Education for All Global Monitoring Report 2008: Education for All by 2015. Will We Make It?

Front Cover
In 2000, over 160 countries committed to vastly expand educational opportunities for children, youth, and adults by 2015. The sixth edition of this global report marks the midterm point and provides a rich evidence-based assessment of progress towards expanding early childhood learning programmes, reaching universal primary education, achieving gender equality at all levels of education, dramatically reducing adult illiteracy, and improving educational quality. With over 70 million children out of primary school, poor learning achievement in many countries, and 1 in 5 adults without basic literacy skills, the report stresses the dire need for innovative policies that tackle the root causes of exclusion, promote equity, and improve teaching and learning conditions. It also calls upon donors to step up aid to education --still a fraction of total official development assistance-- in line with the promises they made at the turn of the century. Based on specialized commissions, extensive consultations and multiple research sources, the report provides an authoritative, comparative reference for policymakers, development specialists, economists, education researchers, and advocates worldwide.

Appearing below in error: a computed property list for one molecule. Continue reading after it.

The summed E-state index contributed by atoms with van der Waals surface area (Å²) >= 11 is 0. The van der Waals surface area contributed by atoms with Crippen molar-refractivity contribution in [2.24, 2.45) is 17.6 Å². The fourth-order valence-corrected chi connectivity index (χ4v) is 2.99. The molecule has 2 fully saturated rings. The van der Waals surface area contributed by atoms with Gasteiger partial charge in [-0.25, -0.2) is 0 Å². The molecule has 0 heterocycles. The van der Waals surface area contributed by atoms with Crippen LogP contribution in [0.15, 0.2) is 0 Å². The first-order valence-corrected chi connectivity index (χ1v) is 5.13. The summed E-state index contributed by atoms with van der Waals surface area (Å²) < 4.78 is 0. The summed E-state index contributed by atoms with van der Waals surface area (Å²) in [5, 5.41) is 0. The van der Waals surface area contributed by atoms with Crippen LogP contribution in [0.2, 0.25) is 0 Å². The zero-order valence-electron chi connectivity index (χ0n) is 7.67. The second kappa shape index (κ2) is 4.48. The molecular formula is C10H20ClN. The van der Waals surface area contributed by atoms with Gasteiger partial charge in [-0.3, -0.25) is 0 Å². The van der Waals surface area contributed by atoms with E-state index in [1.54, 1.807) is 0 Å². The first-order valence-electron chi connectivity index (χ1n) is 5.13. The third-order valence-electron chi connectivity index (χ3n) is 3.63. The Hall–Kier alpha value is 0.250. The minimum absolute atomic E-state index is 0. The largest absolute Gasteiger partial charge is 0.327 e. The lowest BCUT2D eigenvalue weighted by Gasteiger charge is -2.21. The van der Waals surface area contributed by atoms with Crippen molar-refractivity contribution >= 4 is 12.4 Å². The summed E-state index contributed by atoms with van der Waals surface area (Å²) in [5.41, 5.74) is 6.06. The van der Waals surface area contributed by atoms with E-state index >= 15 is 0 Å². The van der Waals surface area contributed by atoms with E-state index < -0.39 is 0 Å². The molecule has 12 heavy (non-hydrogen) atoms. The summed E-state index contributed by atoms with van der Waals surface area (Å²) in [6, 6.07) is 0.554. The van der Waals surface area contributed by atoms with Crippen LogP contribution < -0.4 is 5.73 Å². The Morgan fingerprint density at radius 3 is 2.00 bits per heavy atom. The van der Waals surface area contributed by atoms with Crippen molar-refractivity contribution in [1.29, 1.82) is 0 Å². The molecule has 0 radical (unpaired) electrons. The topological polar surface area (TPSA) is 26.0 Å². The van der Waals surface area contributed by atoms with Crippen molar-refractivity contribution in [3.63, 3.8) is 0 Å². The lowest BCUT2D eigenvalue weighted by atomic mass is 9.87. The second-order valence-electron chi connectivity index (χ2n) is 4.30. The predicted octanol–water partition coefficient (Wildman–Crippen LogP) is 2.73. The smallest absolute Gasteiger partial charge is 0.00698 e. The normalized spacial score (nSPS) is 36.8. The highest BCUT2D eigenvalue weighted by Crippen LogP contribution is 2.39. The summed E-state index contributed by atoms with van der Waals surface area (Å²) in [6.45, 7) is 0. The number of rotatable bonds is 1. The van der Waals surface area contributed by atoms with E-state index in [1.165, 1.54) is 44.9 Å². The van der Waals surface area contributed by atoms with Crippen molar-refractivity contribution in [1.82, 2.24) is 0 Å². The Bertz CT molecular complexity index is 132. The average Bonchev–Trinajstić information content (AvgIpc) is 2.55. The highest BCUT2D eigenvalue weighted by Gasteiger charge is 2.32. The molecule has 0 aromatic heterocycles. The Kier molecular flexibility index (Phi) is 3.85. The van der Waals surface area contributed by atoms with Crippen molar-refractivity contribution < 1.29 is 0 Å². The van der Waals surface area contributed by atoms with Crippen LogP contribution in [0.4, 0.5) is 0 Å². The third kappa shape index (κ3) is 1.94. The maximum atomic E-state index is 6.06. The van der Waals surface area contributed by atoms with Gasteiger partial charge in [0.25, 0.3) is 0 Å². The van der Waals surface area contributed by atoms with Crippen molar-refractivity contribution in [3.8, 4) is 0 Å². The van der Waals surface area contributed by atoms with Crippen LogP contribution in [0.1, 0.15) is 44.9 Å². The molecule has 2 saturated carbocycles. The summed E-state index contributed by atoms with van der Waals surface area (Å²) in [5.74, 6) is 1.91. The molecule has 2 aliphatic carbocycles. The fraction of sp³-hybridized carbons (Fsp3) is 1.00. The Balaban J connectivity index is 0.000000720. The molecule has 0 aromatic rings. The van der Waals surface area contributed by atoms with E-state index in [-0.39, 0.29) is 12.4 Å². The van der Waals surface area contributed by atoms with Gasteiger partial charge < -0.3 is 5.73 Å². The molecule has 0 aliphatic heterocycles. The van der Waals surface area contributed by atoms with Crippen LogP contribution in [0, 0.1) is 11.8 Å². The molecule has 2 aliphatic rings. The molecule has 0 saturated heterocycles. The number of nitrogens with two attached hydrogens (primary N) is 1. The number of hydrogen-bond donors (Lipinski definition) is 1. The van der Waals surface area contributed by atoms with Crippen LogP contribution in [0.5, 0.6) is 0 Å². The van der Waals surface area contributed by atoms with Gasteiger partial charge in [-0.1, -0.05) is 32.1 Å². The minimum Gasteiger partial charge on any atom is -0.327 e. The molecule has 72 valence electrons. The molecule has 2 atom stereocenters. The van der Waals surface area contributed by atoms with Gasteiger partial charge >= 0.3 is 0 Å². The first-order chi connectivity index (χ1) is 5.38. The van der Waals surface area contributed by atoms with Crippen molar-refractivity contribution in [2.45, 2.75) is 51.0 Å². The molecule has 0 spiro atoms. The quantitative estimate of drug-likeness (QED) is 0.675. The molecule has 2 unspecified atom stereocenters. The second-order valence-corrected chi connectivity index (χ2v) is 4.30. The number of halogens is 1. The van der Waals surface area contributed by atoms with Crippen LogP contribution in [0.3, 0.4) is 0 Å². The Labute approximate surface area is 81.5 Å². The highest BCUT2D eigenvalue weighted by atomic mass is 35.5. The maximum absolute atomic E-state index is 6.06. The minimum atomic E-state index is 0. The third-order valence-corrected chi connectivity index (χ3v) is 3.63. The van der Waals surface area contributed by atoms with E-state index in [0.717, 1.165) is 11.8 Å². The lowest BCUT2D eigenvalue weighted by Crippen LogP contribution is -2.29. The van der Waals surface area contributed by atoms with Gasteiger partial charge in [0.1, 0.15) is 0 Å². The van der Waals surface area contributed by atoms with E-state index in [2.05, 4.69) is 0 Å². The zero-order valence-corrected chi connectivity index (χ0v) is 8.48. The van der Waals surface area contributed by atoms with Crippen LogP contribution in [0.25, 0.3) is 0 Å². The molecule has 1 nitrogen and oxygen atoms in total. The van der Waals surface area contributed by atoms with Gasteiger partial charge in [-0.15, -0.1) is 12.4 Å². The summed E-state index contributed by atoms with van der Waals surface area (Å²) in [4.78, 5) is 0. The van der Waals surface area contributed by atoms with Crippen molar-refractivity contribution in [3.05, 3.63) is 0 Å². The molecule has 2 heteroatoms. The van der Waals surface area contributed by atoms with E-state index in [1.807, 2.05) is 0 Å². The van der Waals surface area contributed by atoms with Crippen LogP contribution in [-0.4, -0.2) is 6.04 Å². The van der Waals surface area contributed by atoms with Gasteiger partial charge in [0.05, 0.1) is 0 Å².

Highlights of the Report
Chapter 1 The enduring relevance of Education for All
how far have we come?
Chapter 3 Countries on the move
Chapter 4 Progress in financing Education for All
Chapter 5 The way forward

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About the author (2007)

Written by an international research team hosted by the United Nations Educational, Scientific and Cultural Organization (UNESCO), directed by Nicholas Burnett. UNESCO is a specialised agency of the UN founded on 16 November 1945. Today, UNESCO functions as a laboratory of ideas and a standard-setter to forge universal agreements on emerging ethical issues. The Organization also serves as a clearinghouse- for the dissemination and sharing of information and knowledge- while helping Member States to build their human and institutional capacities in diverse fields. In short, UNESCO promotes international co-operation among its Member States and Associate Members in the fields of education, science, culture and communication.